FIERCE COMPASSIONATE LAWYERS
The Law Office of Lisa A. Vance, P.C.

The Path to Your Piece of Mind
Divorce and Family Law Matters

We are now accepting clients statewide in Texas.

WE ARE WORKING!

As the situation with COVID-19 continues to develop and evolve, the safety, health and well-being of our clients and our team is extremely important to us. We are watching for the guidance of the Centers for Disease Control and international medical experts to learn how we can best manage our facility and our clients.

We would like to reassure you that The Law Office of Lisa A. Vance, P.C. will continue to be available to provide services to all of our clients.

Our lawyers and paralegals are working in the office and electronically, although most of us are working from home. Below is a list of FAQs regarding our response and commitment to you during COVID-19.

Can I even have a consultation with my lawyer remotely?

Yes, The Office of Lisa A. Vance, P.C. has a comprehensive remote working capability and all of our lawyers and paralegals are equipped to work securely from home.

Will my lawyer be available to answer questions and work on my case?

Yes, your legal matters will continue to receive our attention. You can email, call, or videoconference with your lawyer during this time.

We also have multiple videoconferencing options; please contact your attorney for the platform that works best for you

How are court hearings and appointments affected?

Court in Bexar County are now conducted by Zoom Please see our blog article Court via Zoom: It’s Actually, Really Court (and Here’s How It Works)

Can I consult with a lawyer about a new family law or divorce matter?

Yes, we have office staff working in house and remotely to ensure continuity in our business. For information about a family law or divorce matter, please call our office or complete the Request a Consultation Form.

Your family law matters remain our top concern and we are not going to permit this pandemic to take priority over your needs. We will remain confident, alert and prepared.

We wish you and your family well as we work through this difficult situation together.

With warm regards,
Lisa A Vance

 

 

Family Law
Click For More

Rest of Life
Click For More

Will getting a divorce affect my credit rating?

| Aug 2, 2019 | Finances And Divorce, Financial Professional Consultation |

Many people who get divorced are anxious about their finances and the impact divorce will have on their money. There are some obvious changes that a divorce will bring to your budgets, even before the prospect of paying child support figures in.

Each spouse now has to pay his or her own rent or mortgage, as well as his or her utilities, and other expenses that would normally be shared by a couple now must be maintained separately. (Perhaps you and your spouse will divorce on good enough terms to share a Netflix account, but it’s probably more prudent to each keep your own.)

One of the more interesting questions about divorce and finances we’ve seen fielded recently have to do with credit scores. Over at the blog for Collaborative Divorce Texas, where Lisa Vance is a proud member, financial professional Tracy Stewart wrote a thoughtful piece on the topic.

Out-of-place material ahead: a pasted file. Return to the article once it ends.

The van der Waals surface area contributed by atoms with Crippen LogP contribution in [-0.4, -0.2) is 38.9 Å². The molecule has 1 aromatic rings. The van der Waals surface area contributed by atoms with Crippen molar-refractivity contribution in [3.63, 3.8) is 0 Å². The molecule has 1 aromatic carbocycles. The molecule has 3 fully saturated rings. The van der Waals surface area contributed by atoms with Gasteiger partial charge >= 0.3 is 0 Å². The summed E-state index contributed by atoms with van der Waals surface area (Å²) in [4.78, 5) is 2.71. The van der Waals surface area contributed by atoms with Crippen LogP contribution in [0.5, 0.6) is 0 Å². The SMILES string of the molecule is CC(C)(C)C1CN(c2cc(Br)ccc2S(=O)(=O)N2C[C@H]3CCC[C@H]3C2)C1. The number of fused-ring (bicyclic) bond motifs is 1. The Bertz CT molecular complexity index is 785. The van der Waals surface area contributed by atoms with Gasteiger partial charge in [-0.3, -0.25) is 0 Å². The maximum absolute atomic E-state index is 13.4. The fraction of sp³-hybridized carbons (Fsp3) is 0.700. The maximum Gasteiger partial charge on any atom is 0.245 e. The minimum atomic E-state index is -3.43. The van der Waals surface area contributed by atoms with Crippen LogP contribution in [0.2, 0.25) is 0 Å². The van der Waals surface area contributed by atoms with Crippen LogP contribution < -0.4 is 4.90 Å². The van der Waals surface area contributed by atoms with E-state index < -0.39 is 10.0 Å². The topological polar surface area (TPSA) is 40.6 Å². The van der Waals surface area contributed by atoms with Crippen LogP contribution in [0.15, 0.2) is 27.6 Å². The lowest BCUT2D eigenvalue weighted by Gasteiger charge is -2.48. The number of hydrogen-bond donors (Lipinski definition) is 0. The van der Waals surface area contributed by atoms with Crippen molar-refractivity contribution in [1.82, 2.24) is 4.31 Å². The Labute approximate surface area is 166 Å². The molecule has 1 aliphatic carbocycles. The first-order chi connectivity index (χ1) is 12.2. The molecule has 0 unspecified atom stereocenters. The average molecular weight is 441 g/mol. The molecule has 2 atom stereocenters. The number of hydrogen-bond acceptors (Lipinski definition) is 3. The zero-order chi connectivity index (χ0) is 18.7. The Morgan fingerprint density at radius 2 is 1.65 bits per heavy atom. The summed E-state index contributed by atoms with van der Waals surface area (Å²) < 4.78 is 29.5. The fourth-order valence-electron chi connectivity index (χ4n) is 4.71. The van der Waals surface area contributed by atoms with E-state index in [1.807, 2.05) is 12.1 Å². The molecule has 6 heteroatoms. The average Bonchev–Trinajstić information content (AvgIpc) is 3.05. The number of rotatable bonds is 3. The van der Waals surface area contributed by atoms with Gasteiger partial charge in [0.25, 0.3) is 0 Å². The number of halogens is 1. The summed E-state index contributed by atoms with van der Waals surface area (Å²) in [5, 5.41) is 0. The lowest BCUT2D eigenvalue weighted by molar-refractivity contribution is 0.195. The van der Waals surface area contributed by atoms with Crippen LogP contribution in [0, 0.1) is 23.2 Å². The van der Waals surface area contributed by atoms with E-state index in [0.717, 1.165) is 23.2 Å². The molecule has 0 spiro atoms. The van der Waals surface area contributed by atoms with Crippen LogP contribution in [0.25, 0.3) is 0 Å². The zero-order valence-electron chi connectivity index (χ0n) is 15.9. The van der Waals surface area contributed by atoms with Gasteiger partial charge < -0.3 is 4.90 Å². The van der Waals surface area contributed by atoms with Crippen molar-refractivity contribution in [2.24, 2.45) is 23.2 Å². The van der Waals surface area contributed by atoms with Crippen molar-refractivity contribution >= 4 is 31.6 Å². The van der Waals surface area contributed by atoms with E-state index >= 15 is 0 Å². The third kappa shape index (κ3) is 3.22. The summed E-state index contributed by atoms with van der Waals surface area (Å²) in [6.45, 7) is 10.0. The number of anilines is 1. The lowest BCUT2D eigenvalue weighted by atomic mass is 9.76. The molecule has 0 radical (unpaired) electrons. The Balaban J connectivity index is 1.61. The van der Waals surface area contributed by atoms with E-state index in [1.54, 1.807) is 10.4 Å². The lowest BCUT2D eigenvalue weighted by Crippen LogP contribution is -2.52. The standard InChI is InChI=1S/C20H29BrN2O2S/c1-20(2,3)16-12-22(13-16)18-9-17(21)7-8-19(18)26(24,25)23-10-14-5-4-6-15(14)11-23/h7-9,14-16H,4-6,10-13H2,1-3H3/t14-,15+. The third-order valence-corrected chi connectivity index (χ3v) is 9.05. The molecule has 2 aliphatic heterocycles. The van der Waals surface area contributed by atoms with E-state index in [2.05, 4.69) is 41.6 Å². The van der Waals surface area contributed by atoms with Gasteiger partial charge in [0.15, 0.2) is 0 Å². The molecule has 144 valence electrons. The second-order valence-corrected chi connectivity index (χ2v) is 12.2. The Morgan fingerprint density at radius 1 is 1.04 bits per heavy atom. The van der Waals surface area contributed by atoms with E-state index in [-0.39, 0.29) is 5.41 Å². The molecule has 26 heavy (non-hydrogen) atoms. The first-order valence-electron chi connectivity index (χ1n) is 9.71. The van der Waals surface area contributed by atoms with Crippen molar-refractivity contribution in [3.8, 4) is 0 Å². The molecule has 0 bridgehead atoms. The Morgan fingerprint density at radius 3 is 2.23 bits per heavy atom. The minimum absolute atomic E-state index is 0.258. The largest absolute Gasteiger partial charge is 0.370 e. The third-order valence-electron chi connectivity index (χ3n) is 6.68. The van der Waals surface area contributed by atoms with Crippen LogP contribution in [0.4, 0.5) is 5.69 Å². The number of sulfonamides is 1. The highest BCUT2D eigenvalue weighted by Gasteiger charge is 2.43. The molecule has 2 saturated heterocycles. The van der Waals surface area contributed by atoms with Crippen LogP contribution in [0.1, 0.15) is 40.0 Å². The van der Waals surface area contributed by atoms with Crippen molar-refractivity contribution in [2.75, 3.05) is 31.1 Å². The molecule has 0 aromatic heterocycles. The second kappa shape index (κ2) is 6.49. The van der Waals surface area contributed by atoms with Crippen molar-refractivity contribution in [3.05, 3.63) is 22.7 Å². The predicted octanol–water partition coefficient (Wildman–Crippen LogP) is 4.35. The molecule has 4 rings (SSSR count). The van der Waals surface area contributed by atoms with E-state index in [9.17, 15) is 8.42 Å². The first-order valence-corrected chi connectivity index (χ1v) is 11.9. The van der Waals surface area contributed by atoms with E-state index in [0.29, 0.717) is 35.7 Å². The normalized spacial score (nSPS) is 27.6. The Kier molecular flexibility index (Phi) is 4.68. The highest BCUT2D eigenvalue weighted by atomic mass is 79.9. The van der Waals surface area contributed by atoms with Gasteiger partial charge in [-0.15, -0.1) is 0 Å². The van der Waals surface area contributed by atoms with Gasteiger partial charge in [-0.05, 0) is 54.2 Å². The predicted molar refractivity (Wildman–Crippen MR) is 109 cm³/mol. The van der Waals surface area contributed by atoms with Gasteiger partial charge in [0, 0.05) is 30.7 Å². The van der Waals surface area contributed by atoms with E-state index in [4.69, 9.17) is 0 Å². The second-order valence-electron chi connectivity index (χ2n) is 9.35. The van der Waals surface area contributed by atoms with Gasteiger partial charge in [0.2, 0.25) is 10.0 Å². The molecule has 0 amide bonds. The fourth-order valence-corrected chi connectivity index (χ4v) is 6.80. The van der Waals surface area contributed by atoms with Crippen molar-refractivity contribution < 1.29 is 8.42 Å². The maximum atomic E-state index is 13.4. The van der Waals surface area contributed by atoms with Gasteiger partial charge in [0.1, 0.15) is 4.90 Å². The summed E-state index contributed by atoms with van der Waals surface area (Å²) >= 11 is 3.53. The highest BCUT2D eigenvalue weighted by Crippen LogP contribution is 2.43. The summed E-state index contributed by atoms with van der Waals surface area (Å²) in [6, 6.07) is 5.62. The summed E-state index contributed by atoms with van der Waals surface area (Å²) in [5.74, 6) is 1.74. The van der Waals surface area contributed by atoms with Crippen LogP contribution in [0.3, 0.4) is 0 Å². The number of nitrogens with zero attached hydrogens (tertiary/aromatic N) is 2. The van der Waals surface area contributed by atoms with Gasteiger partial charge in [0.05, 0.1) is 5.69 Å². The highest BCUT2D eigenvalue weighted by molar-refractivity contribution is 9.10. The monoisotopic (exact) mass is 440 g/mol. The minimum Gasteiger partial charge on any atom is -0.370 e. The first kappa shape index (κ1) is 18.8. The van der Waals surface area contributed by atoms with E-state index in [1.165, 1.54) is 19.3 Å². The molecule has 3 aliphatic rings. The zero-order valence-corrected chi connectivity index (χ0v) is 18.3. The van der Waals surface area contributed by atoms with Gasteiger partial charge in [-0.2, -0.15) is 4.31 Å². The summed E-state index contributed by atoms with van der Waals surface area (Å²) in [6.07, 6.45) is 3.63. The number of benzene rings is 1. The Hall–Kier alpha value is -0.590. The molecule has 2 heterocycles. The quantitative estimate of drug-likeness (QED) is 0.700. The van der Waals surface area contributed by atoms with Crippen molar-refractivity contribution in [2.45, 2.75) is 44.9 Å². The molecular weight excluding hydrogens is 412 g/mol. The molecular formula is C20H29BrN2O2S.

She comes right out and says something reassuring: The act of getting divorced will not affect your credit score. Specifically, as she explains:

The status of your marriage is not a factor in the score calculation. So, hypothetically speaking, your credit score pre- and post-divorce should not change.

In practical terms, though, divorce can have a tremendous effect on your credit score. However, that has nothing to do with the divorce itself – and everything to do with getting into financial trouble.

She notes some missteps that people going through divorce might make that would negatively impact a credit score. Missing payments on your accounts will definitely affect your score, and if your ex misses a payment on a jointly-held account, it can affect the both of you – even if you’ve determined in a divorce decree that it’s your ex’s responsibility to pay that bill. She notes that if at all possible, you should complete the divorce with no jointly-held accounts.

She also makes the point we made in our opening in an engaging way, observing, “Your post-divorce budget is not as simple as your pre-divorce budget divided in half.” One oft-made observation about a post-budget is you need 30 percent more income after a divorce to maintain the same standard of living as you did before the divorce.

That means three options. You have to actually earn that additional 30 percent, you have to make some hard choices in your budget, or you have to rely on credit to make up the difference. (The third option is obviously a dangerous one that can result in quickly-mounting debt.)

She gives some good advice about how to plan a post-divorce budget, which includes building an emergency savings account. While that might seem hard to do immediately after a divorce, it’s important to have in case the unthinkable happens, like losing a job or having a medical emergency that prevents you from working. In those emergencies, married couples can rally and still have income from one spouse; after a divorce, that emergency savings fund is there to help you until you can work again.

Her article’s definitely worth reading; while it’s reassuring to know that divorce itself won’t impact a credit score, it’s good to be mindful of what will.

Request A Consultation

Categories

Archives

FindLaw Network